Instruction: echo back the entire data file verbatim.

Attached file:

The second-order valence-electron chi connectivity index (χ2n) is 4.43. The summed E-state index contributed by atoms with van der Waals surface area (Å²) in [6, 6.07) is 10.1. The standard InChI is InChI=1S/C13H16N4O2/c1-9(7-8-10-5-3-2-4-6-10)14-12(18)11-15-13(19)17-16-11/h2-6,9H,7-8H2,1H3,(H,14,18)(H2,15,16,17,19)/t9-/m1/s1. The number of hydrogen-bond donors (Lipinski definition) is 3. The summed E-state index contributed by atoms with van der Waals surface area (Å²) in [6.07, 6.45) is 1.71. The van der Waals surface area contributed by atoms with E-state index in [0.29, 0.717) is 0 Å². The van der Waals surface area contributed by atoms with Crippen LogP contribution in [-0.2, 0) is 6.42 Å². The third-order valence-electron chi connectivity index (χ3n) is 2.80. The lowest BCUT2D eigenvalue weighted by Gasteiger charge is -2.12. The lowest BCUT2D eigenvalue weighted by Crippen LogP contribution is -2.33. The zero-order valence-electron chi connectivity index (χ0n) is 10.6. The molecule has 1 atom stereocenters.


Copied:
The second-order valence-electron chi connectivity index (χ2n) is 4.43. The summed E-state index contributed by atoms with van der Waals surface area (Å²) in [6, 6.07) is 10.1. The standard InChI is InChI=1S/C13H16N4O2/c1-9(7-8-10-5-3-2-4-6-10)14-12(18)11-15-13(19)17-16-11/h2-6,9H,7-8H2,1H3,(H,14,18)(H2,15,16,17,19)/t9-/m1/s1. The number of hydrogen-bond donors (Lipinski definition) is 3. The summed E-state index contributed by atoms with van der Waals surface area (Å²) in [6.07, 6.45) is 1.71. The van der Waals surface area contributed by atoms with E-state index in [0.29, 0.717) is 0 Å². The van der Waals surface area contributed by atoms with Crippen LogP contribution in [-0.2, 0) is 6.42 Å². The third-order valence-electron chi connectivity index (χ3n) is 2.80. The lowest BCUT2D eigenvalue weighted by Gasteiger charge is -2.12. The lowest BCUT2D eigenvalue weighted by Crippen LogP contribution is -2.33. The zero-order valence-electron chi connectivity index (χ0n) is 10.6. The molecule has 1 atom stereocenters.